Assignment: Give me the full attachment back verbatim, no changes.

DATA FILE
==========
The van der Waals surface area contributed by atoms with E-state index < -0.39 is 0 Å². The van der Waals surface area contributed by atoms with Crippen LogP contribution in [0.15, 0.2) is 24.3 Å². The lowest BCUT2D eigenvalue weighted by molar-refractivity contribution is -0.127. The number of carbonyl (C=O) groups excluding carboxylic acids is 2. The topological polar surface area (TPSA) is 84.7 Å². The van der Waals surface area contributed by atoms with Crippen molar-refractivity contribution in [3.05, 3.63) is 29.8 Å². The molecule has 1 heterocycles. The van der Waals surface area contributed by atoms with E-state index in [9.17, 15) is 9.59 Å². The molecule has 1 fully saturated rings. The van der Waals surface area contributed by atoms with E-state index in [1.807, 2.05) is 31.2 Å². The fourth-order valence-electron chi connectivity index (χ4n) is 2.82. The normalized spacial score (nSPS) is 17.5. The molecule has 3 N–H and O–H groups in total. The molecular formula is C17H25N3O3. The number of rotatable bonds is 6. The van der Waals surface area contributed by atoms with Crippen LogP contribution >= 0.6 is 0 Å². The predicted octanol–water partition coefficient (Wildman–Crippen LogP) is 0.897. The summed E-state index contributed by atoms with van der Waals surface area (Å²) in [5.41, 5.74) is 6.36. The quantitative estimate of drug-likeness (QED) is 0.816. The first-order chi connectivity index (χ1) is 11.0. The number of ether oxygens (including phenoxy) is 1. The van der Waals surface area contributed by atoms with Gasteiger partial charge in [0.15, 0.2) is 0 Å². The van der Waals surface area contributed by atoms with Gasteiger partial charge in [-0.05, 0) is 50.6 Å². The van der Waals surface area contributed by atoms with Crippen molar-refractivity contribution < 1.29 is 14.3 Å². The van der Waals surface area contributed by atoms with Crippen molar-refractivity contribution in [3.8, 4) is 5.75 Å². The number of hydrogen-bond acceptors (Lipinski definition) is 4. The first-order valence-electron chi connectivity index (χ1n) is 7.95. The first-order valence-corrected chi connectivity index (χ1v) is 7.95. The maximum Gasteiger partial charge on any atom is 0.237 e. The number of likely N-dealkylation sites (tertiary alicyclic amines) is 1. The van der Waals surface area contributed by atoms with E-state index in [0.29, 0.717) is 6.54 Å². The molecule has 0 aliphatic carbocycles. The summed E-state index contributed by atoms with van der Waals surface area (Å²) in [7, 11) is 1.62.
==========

The van der Waals surface area contributed by atoms with E-state index < -0.39 is 0 Å². The van der Waals surface area contributed by atoms with Crippen LogP contribution in [0.15, 0.2) is 24.3 Å². The lowest BCUT2D eigenvalue weighted by molar-refractivity contribution is -0.127. The number of carbonyl (C=O) groups excluding carboxylic acids is 2. The topological polar surface area (TPSA) is 84.7 Å². The van der Waals surface area contributed by atoms with Crippen molar-refractivity contribution in [3.05, 3.63) is 29.8 Å². The molecule has 1 heterocycles. The van der Waals surface area contributed by atoms with E-state index in [9.17, 15) is 9.59 Å². The molecule has 1 fully saturated rings. The van der Waals surface area contributed by atoms with E-state index in [1.807, 2.05) is 31.2 Å². The fourth-order valence-electron chi connectivity index (χ4n) is 2.82. The normalized spacial score (nSPS) is 17.5. The molecule has 3 N–H and O–H groups in total. The molecular formula is C17H25N3O3. The number of rotatable bonds is 6. The van der Waals surface area contributed by atoms with Crippen LogP contribution >= 0.6 is 0 Å². The predicted octanol–water partition coefficient (Wildman–Crippen LogP) is 0.897. The summed E-state index contributed by atoms with van der Waals surface area (Å²) in [5.41, 5.74) is 6.36. The quantitative estimate of drug-likeness (QED) is 0.816. The first-order chi connectivity index (χ1) is 11.0. The number of ether oxygens (including phenoxy) is 1. The van der Waals surface area contributed by atoms with Gasteiger partial charge in [0.15, 0.2) is 0 Å². The van der Waals surface area contributed by atoms with Gasteiger partial charge in [-0.05, 0) is 50.6 Å². The van der Waals surface area contributed by atoms with Crippen molar-refractivity contribution < 1.29 is 14.3 Å². The van der Waals surface area contributed by atoms with Crippen molar-refractivity contribution in [3.8, 4) is 5.75 Å². The number of hydrogen-bond acceptors (Lipinski definition) is 4. The first-order valence-electron chi connectivity index (χ1n) is 7.95. The first-order valence-corrected chi connectivity index (χ1v) is 7.95. The maximum Gasteiger partial charge on any atom is 0.237 e. The number of likely N-dealkylation sites (tertiary alicyclic amines) is 1. The van der Waals surface area contributed by atoms with E-state index in [0.29, 0.717) is 6.54 Å². The molecule has 0 aliphatic carbocycles. The summed E-state index contributed by atoms with van der Waals surface area (Å²) in [7, 11) is 1.62.